How does AEGLE comply with European and national data protection rules

For the development of AEGLE the research team uses real medical data which have been obtained from patients in a clinical context. The data are made available to AEGLE by hospitals from Greece, Italy, Sweden and the United Kingdom.

Before the AEGLE development team can get access, the data are “pseudonymised”. This means that all identifying items such as names, addresses, etc. are stripped from the patient file and substituted by a code. This procedure allows the research team to link together data from different sources but concerning the same patient without the identity of this patient being revealed.

For most of the data processed in the framework of AEGLE the patients gave an informed consent about the further use of their medical data for research purposes. This consent is not strictly necessary since the European and national data protection legislation states that further processing of personal data for research purposes is presumed to be compatible with the purpose for which these data have initially been collected. However, this presumption is only valid under conditions which are determined by national law. This is the reason why different procedures are applied in AEGLE for each of the four countries from which the medical data originate.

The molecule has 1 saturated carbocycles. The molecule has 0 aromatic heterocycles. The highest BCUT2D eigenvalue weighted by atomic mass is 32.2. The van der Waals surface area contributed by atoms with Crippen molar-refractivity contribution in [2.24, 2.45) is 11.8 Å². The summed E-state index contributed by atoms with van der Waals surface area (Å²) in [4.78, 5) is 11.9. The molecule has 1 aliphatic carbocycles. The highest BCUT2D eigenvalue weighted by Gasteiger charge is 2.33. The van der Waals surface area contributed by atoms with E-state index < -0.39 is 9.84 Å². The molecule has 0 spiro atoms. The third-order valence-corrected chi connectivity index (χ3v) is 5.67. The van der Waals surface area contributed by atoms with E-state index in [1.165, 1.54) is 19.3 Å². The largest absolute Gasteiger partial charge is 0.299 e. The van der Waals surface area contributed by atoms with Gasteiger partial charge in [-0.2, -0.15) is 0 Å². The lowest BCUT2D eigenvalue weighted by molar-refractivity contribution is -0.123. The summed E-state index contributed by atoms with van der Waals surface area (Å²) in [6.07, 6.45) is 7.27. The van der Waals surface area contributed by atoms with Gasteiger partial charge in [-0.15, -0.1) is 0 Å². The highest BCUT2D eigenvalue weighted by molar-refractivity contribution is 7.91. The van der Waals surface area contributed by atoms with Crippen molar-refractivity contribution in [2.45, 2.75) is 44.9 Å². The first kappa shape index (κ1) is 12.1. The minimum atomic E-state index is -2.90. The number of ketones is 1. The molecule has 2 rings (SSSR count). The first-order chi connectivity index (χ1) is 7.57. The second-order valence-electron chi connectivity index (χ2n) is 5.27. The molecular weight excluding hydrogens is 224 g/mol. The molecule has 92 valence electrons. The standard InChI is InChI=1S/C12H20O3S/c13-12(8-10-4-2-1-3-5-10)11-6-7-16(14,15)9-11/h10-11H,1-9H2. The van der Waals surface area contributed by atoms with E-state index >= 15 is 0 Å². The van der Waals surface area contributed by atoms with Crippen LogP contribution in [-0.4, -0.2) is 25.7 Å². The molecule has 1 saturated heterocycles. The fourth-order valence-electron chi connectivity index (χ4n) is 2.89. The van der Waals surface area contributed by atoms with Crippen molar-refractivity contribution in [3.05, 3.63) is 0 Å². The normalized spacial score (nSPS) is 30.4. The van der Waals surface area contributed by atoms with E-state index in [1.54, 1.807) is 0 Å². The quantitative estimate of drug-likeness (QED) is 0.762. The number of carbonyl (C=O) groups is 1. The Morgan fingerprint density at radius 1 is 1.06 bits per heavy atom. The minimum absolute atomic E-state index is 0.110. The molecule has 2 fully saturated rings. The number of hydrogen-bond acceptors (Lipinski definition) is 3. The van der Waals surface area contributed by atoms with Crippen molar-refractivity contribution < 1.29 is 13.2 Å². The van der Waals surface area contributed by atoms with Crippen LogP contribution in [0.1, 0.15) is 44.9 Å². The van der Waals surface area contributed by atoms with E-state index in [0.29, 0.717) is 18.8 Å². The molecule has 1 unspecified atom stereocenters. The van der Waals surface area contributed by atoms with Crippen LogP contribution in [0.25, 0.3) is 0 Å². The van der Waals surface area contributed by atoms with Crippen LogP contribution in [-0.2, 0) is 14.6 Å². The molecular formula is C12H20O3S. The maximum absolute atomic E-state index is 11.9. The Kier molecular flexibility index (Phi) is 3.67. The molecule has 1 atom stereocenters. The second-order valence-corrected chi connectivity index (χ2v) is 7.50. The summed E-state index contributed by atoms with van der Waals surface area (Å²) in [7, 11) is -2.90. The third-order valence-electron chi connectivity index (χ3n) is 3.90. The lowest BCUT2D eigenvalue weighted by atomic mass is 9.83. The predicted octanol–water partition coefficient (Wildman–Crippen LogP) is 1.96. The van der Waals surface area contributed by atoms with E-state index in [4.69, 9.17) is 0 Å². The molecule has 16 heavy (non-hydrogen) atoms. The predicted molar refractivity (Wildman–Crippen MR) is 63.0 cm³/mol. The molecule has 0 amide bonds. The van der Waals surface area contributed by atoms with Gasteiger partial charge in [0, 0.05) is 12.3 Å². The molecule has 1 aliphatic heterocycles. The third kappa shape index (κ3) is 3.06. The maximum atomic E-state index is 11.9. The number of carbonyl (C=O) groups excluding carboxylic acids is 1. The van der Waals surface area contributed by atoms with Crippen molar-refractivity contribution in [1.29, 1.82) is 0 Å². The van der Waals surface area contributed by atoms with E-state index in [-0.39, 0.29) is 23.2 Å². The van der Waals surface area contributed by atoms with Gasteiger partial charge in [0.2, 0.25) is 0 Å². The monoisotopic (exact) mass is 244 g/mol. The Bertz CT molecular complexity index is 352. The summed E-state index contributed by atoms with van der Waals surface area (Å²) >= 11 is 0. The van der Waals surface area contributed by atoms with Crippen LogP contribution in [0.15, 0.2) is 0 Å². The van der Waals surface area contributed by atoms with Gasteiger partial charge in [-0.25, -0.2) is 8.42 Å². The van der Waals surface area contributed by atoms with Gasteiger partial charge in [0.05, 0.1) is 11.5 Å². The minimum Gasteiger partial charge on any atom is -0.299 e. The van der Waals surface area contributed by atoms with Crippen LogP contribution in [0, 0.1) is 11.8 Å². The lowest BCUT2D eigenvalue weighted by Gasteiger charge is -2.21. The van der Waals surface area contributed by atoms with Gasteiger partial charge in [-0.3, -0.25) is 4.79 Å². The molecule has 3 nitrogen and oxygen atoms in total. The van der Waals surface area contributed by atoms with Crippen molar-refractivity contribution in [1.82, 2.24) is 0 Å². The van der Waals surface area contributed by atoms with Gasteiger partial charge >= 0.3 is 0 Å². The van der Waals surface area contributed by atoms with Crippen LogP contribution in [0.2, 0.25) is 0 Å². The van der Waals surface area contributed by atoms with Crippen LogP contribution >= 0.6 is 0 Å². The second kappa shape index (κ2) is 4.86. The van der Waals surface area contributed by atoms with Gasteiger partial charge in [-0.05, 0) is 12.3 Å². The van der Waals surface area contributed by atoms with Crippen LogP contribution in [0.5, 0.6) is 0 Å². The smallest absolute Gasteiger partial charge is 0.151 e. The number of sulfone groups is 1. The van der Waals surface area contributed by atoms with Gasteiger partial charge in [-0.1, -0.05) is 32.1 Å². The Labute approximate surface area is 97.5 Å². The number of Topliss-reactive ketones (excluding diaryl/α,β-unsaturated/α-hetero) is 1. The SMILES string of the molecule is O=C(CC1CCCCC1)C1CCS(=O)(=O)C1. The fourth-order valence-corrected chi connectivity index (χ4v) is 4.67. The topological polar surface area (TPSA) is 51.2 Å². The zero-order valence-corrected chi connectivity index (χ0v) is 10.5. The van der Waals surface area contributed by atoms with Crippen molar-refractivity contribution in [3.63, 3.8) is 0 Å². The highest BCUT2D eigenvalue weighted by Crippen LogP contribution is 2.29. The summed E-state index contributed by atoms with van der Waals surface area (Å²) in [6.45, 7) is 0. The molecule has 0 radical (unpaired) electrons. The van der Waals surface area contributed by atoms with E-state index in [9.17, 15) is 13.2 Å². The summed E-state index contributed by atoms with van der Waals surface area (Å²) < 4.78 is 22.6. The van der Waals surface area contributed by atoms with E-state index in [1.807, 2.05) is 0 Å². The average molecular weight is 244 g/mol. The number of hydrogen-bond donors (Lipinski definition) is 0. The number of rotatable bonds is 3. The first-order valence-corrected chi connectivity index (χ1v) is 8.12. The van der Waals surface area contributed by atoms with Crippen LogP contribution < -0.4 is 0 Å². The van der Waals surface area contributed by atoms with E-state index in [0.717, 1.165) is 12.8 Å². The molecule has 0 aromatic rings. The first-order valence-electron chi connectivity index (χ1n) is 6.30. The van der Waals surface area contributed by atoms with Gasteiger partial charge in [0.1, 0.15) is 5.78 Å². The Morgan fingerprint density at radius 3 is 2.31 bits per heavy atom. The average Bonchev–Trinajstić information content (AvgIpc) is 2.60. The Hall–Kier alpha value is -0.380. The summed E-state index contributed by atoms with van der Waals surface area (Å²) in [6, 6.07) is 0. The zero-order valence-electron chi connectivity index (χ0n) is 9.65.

On a longer term AEGLE will be of course available for big data research on the basis of health-related data from all 28 Member States. One of the deliverables of the AEGLE action will be a legal report on how to comply with the applicable data protection rules in each of these countries under the recently adopted European General Data Protection Regulation (GDPR). The report will also include recommendations for European and national policymakers to make European-wide big data analytics in the health sector easier in the future.

Prof. Dr. Jos Dumortier